Microsoft claim that their UAC security prompts in Vista are designed to annoy you. I’m trying hard to take them seriously and to not laugh them off… but did they really think it’d work? OEMs and users have been disabling it in droves. Other users have probably taught their muscle memory to automatically click the Continue/Allow button without the slightest acknowledgement or thought. I think Microsoft need to get their act together when it comes to UIs. Some of their recent efforts have been frustratingly inconsistent.
A major reason given by Microsoft in their UAC scandal was to encourage developers to avoid privilege elevations as much as possible. A noble cause, especially in the security-inexperienced world of Windows development, albeit poorly executed. It reminds me of Apple’s perpetual opposition to the multi-button mouse. One stated reason is to enforce more ‘sane’, ‘usable’ and consistent UI design, and overall I think they’ve done well. They don’t ban multi-button mice (‘XY-PIDSes’?), but given the simple one-button default there’s less need for them. I might prefer using a conventional 3-button scroll mouse, or even Apple’s own Mighty Mouse (a cleverly-disguised multi-button mouse), but I don’t lose any functionality by not using them.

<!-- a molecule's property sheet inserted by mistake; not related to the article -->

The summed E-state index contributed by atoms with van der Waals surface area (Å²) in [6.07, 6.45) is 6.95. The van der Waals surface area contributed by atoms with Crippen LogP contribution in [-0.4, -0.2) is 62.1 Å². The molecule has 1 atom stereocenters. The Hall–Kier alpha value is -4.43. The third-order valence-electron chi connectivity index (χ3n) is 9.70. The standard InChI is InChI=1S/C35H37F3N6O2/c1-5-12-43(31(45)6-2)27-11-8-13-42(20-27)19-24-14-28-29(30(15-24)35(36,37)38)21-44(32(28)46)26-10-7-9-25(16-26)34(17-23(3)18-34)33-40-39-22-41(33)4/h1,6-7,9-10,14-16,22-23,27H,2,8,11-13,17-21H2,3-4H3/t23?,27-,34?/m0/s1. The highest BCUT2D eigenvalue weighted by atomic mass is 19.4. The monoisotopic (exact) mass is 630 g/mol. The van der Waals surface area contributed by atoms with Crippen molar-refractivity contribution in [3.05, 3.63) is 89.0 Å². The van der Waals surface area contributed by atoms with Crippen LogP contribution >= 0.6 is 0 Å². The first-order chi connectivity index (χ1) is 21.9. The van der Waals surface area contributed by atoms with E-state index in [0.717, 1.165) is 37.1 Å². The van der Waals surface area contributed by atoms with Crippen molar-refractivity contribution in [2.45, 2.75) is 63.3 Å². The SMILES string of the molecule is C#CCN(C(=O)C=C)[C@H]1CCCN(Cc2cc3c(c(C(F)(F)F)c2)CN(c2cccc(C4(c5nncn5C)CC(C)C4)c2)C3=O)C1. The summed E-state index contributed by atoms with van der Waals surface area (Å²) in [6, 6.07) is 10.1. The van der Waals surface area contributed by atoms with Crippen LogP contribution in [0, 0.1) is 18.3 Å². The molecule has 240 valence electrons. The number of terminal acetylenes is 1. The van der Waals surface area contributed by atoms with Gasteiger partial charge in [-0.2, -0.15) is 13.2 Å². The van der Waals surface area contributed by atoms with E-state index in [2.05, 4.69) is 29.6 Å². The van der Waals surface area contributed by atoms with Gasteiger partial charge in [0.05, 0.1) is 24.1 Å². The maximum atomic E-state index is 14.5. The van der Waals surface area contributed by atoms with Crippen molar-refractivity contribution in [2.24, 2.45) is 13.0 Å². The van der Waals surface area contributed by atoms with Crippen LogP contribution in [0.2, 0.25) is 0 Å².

It goes to show how much the graphical interface can be influenced by its physical input, something a lot of us don’t acknowledge in today’s world of >100-key QWERTY keyboards, multi-button mice and multi-finger touchpads. The real innovation in that space seems to be happening in the mobile and embedded sector, the iPhone being a good example. Players of games on both desktop computers and games consoles might notice the difference in ‘look and feel’ between games designed for keyboard/mouse versus control pad. Particularly for action and strategy games, ports from desktop to console (or vice versa) often aren’t successful. The software was designed with the assumption of particular input devices, and anything that deviates from this will also alter the feel of the game.